1
$\begingroup$

I designed this transition graph, seen below. The alphabet contains {a, b, c}, and the goal of this machine is to accept any strings (no limitations on length of string) that ends with a letter that is already in that string.

Example: abba, aaa, bb, ababababacc, cabc are accepted. Example: abc, bccba, a, b, c, cccab, are a rejected.

Is there a shorter/simpler way to design this finite automata than this transition graph?

Finite Automata

$\endgroup$
  • 1
    $\begingroup$ What have you tried? Any decent textbook should tellyou how to minimize a DFA. Have you tried that? $\endgroup$ – D.W. Sep 26 '15 at 5:14
  • 1
    $\begingroup$ While this is an NFA, where minimization is harder, you can still identify and merge states which are bisimilar. In particular, your states $q10,\dots,q15$ are all essentially equivalent; after merging these, you can do the same to the pairs $(q4,q6),(q5,q8)$ and $(q7,q9)$. $\endgroup$ – Klaus Draeger Sep 26 '15 at 9:57
3
$\begingroup$

Each string that is input to an automaton takes you to some state. So you can see each state an encoding some kind of information about the inputs the machine has seen if it's in that state. For example, an automaton might have a state that corresponds to "all words with an even number of $b$s."

Why am I telling you this? Because, when you're designing an automaton, it's often helpful to think about what information you need to store about the input to accept the language you want. In this case, you want to accept all words whose last letter has already appeared in the string. So, the information you need to decide the language is "What letters have I seen so far?" If you encode that information in some states of the automaton, it should be easy to add the right transitions to accept the language you want.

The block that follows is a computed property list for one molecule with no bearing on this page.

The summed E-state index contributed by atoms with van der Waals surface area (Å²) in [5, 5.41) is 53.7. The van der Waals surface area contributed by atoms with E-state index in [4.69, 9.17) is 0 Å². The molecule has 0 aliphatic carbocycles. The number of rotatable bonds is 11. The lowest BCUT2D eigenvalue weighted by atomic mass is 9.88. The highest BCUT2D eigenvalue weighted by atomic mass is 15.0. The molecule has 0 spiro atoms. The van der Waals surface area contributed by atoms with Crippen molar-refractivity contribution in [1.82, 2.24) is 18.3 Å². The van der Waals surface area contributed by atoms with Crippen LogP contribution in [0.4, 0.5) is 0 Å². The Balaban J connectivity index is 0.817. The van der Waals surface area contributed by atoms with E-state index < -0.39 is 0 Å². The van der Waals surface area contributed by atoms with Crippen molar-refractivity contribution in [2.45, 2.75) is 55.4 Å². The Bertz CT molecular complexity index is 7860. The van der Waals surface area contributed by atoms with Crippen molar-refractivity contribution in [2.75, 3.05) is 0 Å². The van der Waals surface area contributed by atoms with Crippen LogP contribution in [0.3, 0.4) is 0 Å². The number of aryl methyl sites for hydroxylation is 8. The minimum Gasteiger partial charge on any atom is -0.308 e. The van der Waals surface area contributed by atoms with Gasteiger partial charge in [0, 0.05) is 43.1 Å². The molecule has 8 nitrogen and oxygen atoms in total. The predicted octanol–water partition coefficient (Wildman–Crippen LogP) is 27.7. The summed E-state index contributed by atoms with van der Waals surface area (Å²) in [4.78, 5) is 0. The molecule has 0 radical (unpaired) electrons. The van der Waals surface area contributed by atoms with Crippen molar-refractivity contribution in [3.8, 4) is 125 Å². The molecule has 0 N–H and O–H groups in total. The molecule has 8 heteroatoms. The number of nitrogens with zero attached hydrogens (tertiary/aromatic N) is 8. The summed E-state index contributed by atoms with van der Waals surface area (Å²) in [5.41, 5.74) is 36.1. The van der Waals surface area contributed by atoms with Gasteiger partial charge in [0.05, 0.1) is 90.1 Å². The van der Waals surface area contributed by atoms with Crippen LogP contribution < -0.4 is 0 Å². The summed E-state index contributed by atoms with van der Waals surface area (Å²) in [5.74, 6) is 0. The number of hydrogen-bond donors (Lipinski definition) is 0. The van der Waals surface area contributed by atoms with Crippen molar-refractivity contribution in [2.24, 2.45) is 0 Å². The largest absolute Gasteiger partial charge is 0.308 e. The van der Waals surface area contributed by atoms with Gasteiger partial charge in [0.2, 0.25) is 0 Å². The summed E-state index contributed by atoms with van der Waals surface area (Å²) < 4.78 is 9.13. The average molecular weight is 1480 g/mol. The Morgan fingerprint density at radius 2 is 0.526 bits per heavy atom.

$\endgroup$
1
$\begingroup$

When faced with tasks as building an automata it may be sometimes useful to think about decomposing the automata into smaller parts, and then using union or concatenation or repetition to build the whole thing.

For your task, think about a regular expression $(a+b)^*c(a+b+c)^*c$ as corresponding to only one of the possible cases, viz. the case which only finds the words having $c$ repeated at least twice. You may use the same idea to construct automata for $a$ and $b$, and then take the union of the three. The resulting graph will be roughly the half of what you have now.

$\endgroup$
  • $\begingroup$ That regular expression isn't any of the cases. It matches $cca$, which isn't in the language. $\endgroup$ – David Richerby Sep 26 '15 at 11:14
  • $\begingroup$ @DavidRicherby Oh, I misread it, I thought it has to contain the repetition of the same later. Having to end in the same letter will be even easier (I'll fix the expression to match that). $\endgroup$ – wvxvw Sep 26 '15 at 16:44

Your Answer

By clicking “Post Your Answer”, you agree to our terms of service, privacy policy and cookie policy

Not the answer you're looking for? Browse other questions tagged or ask your own question.